2001: U.S. probe Mars Odyssey would draw a map of the distribution of minerals and chemical elements on the surface of Mars and detect the possible presence of water. It showed large amounts of ice stored in the two poles and small amounts midlatitudes. The crust of the planet including twice contain more potassium than the Earth's crust. The study confirmed that the main elements necessary for the emergence of life were presents on Mars.

2004: the European Mars Express spacecraft has confirmed the presence of ice in the poles and methane into the atmosphere. The Beagle 2 probe, which was to land and to detect possible traces of life was lost. However Mars Express has got many scientific results which confirm the presence of liquid water in the Martian past, observing the seasonal cycle of water, three-dimensional mapping of relief. Mission for an initial period of 23 months has been extended several times and is to end in 2014.

2004: U.S. probe Mars Exploration Rover launched in 2003, was composed of two motorized rovers Spirit and Opportunity. The three-month mission lasted six years and during those six years, the rover has sent more than 124,000 images on Earth. By searching geological evidence from the period when the water was in liquid form, the mission confirmed that Mars formerly housed salty oceans. Still one mission whose objective was to determine whether the Martian environment could be conducive to life.

2006: U.S. probe Mars Reconnaissance Orbiter launched August 12, 2005, detected ice at the bottom of craters at a relatively low latitude, as well as several minerals associated with water. The initial mission that had to stop in December 2008 has been extended until 2015. The Mars Reconnaissance Orbiter has collected data to prepare the ground for landing future robots, like Phoenix, launched in 2007, and Curiosity, the Mars Science Laboratory rover, launched in 2011.

2008: U.S. probe Phoenix, whose objective was an official statement "investigate the history of liquid water that may have existed in the Martian arctic as recently there has only 100,000 years," has confirm the presence of frost water, but it is looking for microbial life, which scientists are developing all these missions on the Martian soil. On 25 May 2008, Phoenix landed softly on the floor of the red planet, near the north polar cap, in the region of Vastitas Borealis located at 68 ° north latitude and 233 ° east longitude. From Phoenix, all other robots will have like it a robotic arm to dig up permafrost ever greater depths.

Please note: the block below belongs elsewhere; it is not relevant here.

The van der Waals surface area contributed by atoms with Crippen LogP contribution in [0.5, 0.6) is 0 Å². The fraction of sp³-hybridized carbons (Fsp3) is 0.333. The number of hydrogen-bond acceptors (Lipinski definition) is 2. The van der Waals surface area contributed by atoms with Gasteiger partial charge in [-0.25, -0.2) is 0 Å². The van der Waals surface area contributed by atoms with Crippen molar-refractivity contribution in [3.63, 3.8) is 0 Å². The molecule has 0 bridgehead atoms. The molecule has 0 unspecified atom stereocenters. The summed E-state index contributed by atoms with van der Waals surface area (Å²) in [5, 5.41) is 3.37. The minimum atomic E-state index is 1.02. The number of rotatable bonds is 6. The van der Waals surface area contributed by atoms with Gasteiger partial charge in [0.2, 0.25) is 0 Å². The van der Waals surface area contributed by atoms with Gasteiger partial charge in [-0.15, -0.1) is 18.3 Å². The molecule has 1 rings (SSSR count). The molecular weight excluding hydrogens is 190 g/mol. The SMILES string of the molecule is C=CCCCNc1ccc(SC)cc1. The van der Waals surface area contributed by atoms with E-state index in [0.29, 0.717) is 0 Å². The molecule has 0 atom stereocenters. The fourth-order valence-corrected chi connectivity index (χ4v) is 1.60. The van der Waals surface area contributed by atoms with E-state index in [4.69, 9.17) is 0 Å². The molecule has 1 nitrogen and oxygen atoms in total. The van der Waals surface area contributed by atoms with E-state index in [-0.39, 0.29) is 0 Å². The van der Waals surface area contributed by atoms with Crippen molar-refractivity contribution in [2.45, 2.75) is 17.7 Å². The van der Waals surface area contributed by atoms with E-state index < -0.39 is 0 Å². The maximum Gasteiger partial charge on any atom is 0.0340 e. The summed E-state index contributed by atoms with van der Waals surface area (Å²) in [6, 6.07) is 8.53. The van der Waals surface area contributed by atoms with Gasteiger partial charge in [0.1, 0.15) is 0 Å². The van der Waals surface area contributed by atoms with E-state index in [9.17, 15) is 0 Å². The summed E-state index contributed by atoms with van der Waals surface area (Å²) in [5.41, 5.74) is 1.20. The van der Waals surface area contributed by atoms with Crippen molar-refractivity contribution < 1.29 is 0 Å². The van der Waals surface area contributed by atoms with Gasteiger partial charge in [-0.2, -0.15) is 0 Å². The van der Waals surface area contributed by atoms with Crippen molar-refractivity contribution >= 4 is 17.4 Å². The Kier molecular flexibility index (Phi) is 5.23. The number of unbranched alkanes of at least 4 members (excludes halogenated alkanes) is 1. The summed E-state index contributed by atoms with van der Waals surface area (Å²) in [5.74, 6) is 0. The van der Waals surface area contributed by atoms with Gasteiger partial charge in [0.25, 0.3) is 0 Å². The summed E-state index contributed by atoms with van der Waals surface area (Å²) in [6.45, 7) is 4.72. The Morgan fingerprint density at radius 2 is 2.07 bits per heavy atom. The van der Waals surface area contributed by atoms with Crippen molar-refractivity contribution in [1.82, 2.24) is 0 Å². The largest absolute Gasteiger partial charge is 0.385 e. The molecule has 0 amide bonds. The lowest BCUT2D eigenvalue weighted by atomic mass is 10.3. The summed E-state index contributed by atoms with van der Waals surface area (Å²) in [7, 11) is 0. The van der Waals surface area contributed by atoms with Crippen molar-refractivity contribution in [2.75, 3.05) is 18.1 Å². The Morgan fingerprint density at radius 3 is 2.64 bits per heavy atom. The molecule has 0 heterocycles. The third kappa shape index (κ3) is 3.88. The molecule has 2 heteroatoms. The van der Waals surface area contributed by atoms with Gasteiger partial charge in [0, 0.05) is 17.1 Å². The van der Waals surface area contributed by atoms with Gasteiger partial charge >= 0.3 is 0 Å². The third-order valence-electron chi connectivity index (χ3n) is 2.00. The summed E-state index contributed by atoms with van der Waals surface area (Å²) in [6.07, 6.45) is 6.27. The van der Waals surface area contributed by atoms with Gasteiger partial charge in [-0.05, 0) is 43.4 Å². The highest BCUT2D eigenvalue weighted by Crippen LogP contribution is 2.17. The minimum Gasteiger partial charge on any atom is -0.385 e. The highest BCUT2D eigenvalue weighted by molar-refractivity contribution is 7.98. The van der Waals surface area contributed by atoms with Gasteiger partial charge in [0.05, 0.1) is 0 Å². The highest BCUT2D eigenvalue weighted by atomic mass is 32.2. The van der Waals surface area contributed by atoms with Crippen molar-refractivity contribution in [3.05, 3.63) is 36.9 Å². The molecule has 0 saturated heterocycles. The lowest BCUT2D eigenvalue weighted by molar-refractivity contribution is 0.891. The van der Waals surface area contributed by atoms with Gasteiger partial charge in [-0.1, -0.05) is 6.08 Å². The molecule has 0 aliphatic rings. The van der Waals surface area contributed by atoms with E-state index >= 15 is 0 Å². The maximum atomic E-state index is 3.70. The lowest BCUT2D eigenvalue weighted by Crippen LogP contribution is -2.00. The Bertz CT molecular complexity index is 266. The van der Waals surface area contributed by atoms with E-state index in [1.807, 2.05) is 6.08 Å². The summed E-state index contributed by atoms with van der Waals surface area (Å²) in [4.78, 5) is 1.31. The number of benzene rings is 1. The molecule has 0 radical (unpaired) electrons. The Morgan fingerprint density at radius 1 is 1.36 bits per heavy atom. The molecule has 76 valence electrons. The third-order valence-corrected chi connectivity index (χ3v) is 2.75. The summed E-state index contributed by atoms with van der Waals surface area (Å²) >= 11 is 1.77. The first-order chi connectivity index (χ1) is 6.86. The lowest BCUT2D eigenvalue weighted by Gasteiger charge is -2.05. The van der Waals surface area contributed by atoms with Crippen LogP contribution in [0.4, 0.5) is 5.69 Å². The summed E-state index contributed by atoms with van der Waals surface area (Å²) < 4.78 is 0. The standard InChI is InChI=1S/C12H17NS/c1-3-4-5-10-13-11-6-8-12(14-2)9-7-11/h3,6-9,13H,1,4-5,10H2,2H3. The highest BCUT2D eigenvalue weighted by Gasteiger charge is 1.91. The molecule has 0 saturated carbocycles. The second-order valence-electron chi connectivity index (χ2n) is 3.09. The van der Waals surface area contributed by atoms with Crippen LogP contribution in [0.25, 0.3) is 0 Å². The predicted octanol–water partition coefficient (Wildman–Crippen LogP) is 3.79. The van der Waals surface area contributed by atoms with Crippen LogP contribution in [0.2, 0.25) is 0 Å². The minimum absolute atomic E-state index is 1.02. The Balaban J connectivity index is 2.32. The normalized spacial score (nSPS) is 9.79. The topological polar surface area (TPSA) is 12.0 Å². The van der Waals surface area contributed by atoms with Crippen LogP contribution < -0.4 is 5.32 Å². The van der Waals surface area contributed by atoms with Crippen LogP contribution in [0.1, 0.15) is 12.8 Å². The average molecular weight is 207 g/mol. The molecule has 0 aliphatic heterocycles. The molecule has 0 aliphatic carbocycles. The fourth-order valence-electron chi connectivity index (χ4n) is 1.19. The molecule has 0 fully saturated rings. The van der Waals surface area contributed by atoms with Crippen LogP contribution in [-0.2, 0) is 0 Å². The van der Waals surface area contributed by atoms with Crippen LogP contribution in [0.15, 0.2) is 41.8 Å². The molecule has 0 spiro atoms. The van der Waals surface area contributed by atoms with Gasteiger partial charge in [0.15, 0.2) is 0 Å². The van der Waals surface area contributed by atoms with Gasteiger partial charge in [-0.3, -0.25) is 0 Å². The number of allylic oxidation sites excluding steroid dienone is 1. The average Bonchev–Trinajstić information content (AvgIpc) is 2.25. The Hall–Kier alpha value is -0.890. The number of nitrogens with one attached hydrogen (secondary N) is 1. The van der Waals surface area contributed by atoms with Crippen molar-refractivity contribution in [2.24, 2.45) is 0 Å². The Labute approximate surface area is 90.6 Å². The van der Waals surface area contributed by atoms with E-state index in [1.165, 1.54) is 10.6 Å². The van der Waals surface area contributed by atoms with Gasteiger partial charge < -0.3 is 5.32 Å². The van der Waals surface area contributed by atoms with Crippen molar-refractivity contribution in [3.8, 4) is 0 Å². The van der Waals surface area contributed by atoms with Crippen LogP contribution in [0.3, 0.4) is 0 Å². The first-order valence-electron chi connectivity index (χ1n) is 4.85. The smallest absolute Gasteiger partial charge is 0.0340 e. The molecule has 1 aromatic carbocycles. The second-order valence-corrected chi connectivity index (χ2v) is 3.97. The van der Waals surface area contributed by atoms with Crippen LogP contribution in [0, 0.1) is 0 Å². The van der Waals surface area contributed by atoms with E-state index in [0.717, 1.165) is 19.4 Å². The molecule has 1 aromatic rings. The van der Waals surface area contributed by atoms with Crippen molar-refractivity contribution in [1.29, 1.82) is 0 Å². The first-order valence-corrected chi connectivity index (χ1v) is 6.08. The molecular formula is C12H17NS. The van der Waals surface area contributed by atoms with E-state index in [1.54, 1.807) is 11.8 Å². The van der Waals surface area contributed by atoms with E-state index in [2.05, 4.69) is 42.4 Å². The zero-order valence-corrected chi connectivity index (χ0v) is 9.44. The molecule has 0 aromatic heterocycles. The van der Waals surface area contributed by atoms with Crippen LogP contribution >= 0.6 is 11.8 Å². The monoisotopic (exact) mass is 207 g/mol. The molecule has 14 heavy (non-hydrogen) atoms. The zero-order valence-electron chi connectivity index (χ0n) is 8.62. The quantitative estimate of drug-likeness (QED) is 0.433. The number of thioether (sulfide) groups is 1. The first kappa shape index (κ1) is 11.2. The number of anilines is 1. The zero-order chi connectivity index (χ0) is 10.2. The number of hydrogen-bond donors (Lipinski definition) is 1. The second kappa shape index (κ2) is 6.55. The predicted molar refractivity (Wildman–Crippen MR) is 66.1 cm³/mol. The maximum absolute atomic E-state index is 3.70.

2012: U.S. probe Mars Science Laboratory equipped with the famous motorized robot Curiosity has as objective a heavy task, increasingly displayed that of finding traces of past or present life on Mars but other tasks are already scheduled to lift the secrets life.

November 18, 2013: MAVEN (Mars Atmosphere and Volatile EvolutioN) is an American spacecraft whose mission is to analyze the atmosphere held (170 times weaker than on Earth) of Mars. MAVEN orbiter large (2.55 tons, 11 meters wide) is placed into an elliptical low Earth orbit (150 km to 5000 km) that allows it to pass through all regions of the residual Martian atmosphere and plunge in relatively dense layers. There are about 4 billion years ago, Mars had a dense enough to allow the presence of liquid water on its surface atmosphere. MAVEN seeks to understand why the solar wind gradually blown this atmosphere.

November 5, 2013: MOM (Mars Orbiter Mission) is an Indian spacecraft piloted by the Indian Space Agency (ISRO). MOM, India's first Mars probe, reached the planet on September 23 2014. Equipped to find traces of methane in the Martian atmosphere, it will orbit for 6 months at about 500 km altitude. The presence of methane accredit the hypothesis of a primitive life forms on the planet.

March 14, 2016: ExoMars Trace Gas Orbiter is a mission of the European Space Agency and Roscosmos (the Russian space agency) which studied the composition of the atmosphere of Mars, in particular the gases rare such as methane.

July 30, 2020: Mars 2020 is a NASA mission that sent the Perseverance rover to Mars to study geology, search for signs of past life, and prepare soil samples for return to Earth.

 Curiosity landing on Mars in 2012

Image:  On 6 August 2012, Curiosity landed like a feather on Mars with "parachute" 21 meters in diameter, fitted with retro rockets. Martian machines are becoming larger, Curiosity has a mass of 899 kg compared to 400 kg of Phoenix, 174 kg rovers Spirit and Opportunity, and only 10.6 kg for Sojourner. Its size allows it to embark 75 kg of instruments increasingly sophisticated.
Photo: Reuters, Nasa.

Sunrise on Mars

Image: The sunset on Mars forms part of vast heritage of images captured by Spirit, the robot Mars Explorer Rovers. This image was recorded May 19, 2005.

Candor Chasma Marineris on Mars

Image: Tectonic faulting eroded in the region to Candor Chasma in Valles Marineris. You can see erosion by flowing along faults. Picture taken December 2, 2006 by Mars Reconnaissance Orbiter, it covers an area of ​​one kilometer wide. Credit: NASA.